Stopping Bradenton Sewage Spills

ENVIRONMENTAL GROUPS SEND NOTICE OF IMPENDING LAWSUIT TO CITY OF BRADENTON FOR SEWAGE SPILLS TO THE MANATEE RIVER AND OTHER WATERWAYS


FOR IMMEDIATE RELEASE
November 11, 2021

Bradenton, FL - Suncoast Waterkeeper (“SCWK”), Our Children’s Earth Foundation (“OCE”), ManaSota-88, and Tampa Bay Waterkeeper (“TBWK”) have filed another Sixty-Day Notice of Violations of Clean Water Act and Notice of Intent to File Suit for serious and ongoing violations of the federal Clean Water Act (“CWA”) by the City of Bradenton, which has repeatedly sent raw and partially treated sewage into the Manatee River, storm drains, streams, neighborhoods, and local waters including Wares Creek, Palma Sola Creek, and Palma Sola Bay which flow into Lower Tampa Bay, Sarasota Bay and the Gulf of Mexico.

A 60-day notice is the required first step of filing a formal lawsuit in Federal Court. Today’s notice to Bradenton follows successful Clean Water Act municipal sewage enforcement cases resulting in settlements with St. Petersburg, Gulfport, Sarasota County and most recently, Largo.  If no resolution is achieved within the 60-day timeframe, litigation will proceed. 

Justin Bloom, founder and a board member of Suncoast Waterkeeper said, “Bradenton’s sewage woes are unfortunate and follow a familiar pattern of municipalities neglecting critical environmental infrastructure.  We hope that Bradenton will follow the path of the other municipalities that we’ve sued and focus their attention of fixing the problems and reducing the sewage pollution that plagues our waterways.”

According to Bradenton’s own reports, within the last four years, over 160 million gallons of raw and partially treated sewage was dumped into the Manatee River, bypassing the City’s treatment plant. Most recently, the City bypassed 13 million gallons in August of 2021.  The City’s sampling data confirms that its bypasses resulted in high levels of fecal coliform and enterococci in the Manatee River.  

Similarly, during that time frame, the City has discharged millions more gallons of raw sewage from their aging sewage collection system, which is plagued by structural deficiencies.  The result is excessive infiltration and inflow of stormwater and groundwater into sewage infrastructure during wet weather, causing repeated sewage spills that not only contain human waste, but also contain various toxic chemicals from the solvents, detergents, cleansers, inks, pesticides, paints, pharmaceuticals and other chemicals discarded by households and businesses into local waterways.  

“Bradenton’s sewage spills pose a serious public health risk in exposing members of the public to sewage-borne pathogens and various toxic pollutants,” said Annie Beaman of Our Children’s Earth.  “This pollution also harms aquatic wildlife and degrades fragile ecosystems. The Manatee River cannot take it, and people deserve clean water. It is time for the City to prioritize water quality. If we invest in clean water now, we can avoid much higher costs to people and the environment in the future.”

These spills contribute to declining conditions in our region’s waterways.  The City of Bradenton’s persistent exceedances of its allocation for Total Nitrogen, its repeated bypasses of millions of gallons of partially treated sewage, and its sanitary sewer overflows of raw and partially treated sewage and reclaimed water have contributed to seagrass losses and to increased harmful algal blooms or “HABs” in the Tampa and Sarasota Bay Estuaries.  The harmful toxins produced as a result of HABs give rise to severe human health consequences, economic and social impacts, as well as harm to the environment.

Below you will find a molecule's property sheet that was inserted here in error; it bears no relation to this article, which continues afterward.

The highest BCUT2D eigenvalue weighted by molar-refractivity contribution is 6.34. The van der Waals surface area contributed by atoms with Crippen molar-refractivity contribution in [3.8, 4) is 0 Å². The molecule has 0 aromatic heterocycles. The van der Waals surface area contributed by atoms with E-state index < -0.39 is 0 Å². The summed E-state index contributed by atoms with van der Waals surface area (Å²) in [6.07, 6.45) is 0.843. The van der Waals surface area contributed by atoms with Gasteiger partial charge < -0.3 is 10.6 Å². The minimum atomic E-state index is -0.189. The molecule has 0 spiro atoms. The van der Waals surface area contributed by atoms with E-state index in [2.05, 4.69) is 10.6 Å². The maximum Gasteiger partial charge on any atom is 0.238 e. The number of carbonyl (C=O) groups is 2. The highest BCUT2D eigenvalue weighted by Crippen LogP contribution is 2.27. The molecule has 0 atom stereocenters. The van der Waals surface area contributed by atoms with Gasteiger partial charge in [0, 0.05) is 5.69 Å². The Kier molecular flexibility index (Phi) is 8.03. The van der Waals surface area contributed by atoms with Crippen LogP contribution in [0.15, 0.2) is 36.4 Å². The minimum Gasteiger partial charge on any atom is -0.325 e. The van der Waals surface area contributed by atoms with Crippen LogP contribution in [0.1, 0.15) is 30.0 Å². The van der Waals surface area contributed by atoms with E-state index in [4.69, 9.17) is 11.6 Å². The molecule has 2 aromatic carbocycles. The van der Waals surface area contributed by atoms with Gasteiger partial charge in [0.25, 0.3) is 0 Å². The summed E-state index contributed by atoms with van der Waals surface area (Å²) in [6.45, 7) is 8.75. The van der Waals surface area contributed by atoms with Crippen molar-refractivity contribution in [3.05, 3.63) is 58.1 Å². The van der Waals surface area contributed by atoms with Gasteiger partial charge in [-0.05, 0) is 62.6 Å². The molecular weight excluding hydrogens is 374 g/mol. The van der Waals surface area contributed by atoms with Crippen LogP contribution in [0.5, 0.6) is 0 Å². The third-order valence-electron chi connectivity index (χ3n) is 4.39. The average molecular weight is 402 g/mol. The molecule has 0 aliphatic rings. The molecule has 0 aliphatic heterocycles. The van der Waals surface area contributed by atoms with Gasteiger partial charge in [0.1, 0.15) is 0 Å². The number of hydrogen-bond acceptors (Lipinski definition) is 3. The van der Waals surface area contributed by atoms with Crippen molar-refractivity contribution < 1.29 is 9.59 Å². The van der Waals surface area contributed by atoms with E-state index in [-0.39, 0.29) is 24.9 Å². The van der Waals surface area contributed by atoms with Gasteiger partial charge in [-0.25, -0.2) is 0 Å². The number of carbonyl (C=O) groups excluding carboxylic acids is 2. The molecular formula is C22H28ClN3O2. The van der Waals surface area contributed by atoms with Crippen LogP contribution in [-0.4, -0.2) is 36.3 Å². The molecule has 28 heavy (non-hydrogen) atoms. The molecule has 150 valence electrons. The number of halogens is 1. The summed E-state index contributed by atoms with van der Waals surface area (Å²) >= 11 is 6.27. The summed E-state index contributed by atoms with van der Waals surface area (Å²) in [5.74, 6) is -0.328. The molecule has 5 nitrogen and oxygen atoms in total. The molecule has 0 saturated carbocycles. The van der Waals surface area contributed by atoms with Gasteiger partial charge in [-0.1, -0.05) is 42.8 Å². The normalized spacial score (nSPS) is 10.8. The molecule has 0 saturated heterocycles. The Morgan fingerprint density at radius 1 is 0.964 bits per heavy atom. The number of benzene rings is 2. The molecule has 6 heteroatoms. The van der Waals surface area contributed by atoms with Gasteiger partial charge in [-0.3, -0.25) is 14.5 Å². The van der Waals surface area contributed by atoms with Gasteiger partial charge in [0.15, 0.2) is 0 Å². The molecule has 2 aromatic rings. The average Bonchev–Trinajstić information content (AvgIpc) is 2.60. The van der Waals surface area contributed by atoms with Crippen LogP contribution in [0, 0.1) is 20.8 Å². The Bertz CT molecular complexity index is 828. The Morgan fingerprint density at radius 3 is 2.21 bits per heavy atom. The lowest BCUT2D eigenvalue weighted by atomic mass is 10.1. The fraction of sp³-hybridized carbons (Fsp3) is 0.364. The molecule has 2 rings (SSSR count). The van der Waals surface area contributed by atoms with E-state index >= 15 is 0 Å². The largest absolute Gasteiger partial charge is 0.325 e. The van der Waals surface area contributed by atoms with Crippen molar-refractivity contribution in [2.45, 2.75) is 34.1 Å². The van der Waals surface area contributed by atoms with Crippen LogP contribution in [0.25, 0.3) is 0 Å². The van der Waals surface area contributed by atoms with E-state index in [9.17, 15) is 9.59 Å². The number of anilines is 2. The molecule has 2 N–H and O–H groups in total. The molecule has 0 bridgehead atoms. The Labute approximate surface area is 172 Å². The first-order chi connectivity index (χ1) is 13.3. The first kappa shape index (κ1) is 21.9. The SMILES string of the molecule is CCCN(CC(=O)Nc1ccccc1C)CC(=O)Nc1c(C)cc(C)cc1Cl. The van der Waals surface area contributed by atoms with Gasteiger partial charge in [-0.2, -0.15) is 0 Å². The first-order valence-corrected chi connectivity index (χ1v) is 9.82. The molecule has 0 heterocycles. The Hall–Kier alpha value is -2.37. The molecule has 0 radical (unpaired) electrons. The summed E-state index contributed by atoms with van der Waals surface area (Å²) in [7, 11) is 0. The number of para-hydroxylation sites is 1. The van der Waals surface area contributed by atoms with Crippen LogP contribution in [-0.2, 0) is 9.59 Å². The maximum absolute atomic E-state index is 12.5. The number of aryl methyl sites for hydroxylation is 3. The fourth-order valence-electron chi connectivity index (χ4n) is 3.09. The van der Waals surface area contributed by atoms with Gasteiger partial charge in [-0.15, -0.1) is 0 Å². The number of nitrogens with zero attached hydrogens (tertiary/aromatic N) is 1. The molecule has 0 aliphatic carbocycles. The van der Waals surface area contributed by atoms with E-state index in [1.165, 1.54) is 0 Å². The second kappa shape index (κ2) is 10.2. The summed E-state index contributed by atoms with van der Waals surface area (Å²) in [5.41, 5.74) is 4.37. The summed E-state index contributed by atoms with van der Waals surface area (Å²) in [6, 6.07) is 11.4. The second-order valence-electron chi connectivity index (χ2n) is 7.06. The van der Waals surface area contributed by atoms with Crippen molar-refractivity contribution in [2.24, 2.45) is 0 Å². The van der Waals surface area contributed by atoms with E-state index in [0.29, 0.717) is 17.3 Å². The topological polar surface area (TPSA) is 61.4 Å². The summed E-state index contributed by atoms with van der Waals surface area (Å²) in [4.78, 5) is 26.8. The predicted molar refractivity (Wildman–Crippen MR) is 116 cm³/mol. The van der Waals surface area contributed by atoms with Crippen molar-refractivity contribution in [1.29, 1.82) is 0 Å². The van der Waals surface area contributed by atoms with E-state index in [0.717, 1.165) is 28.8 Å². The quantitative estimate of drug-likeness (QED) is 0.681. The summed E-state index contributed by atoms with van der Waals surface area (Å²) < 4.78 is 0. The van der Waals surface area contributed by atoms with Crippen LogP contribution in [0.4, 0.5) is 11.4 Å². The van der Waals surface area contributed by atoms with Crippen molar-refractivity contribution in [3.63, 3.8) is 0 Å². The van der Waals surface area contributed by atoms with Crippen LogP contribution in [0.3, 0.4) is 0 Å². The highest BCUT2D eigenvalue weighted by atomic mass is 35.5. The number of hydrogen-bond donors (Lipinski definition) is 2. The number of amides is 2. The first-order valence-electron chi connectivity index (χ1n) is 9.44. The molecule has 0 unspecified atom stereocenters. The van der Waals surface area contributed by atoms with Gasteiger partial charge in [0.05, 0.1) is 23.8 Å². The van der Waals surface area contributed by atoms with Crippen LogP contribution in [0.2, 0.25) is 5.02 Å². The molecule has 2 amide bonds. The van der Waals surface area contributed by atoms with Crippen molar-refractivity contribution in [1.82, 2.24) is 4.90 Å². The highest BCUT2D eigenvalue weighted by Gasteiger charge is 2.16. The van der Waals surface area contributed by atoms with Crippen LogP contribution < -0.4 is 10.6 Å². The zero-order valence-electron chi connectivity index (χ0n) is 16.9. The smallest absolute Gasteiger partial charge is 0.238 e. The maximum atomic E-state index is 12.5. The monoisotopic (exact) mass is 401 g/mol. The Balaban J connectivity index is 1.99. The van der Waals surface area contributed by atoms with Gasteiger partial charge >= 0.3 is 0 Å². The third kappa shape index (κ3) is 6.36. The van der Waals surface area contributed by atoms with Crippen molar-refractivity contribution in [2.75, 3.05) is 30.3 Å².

“We just endured an incredibly difficult summer, where we witnessed Red Tide kill large quantities of marine life. If we don’t fix these problems, we’re likely to endure more pain in perpetuity.  Red Tide and contamination is hurting our local economy, much of which relies on our waterways, said Glenn Compton, Chairman of ManaSota-88.  “We have to do better for our quality of life and for future generations.”

"These repeat spills have repercussions that affect all of Tampa Bay." said Megan Eakins, Board Chair of Tampa Bay Waterkeeper.  "We hope to be a part of the solution in finding ways to mitigate unnecessary nutrient loads and reduce pollution flowing into our waterways."

 

Download the Release Here

For more information, please contact:

 Justin Bloom, Suncoast Waterkeeper

(941) 275-2922[email protected]

 

Glenn Compton, ManaSota-88

(941) 966-6256, [email protected]

 

Annie Beaman, Our Children’s Earth Foundation 

(510) 910-4535, [email protected]


Lawsuit Launched Against Manatee County Over Proposal to Inject Toxic Waste From Piney Point Phosphogypsum Stack Into Aquifer

ST. PETERSBURG, Fl — Conservation groups sent a notice today of their intent to sue Manatee County for its plan to inject toxic pollutants from the Piney Point phosphogypsum stack into the lower Floridan aquifer.

The notice letter comes six months after the near collapse of the radioactive gypstack prompted state officials to order the emergency evacuation of hundreds of Manatee County homes and to authorize the discharge of wastewater from Piney Point into Tampa Bay.

The 215 million gallons of discharged wastewater spread throughout the estuary and into Sarasota Bay, transporting tons of nitrogen and other pollutants into waterways and communities and spurring a red-tide bloom that killed thousands of tons of marine life, including sea turtles and manatees.

Now Manatee County seeks to inject the remaining waste from the Piney Point gypstack into the lower Floridan aquifer.

“This risky, shortsighted plan would be a dangerous experiment and set a troubling precedent for how we handle failing phosphogypsum stacks,” said Jaclyn Lopez, Florida director at the Center for Biological Diversity. “The Florida Department of Environmental Protection recently approved the expansion of the sinkhole-prone New Wales gypstack, deepening Florida’s commitment to living with these toxic waste sites for generations. It’s easy to envision them granting another deepwell injection permit the next time something else goes wrong.”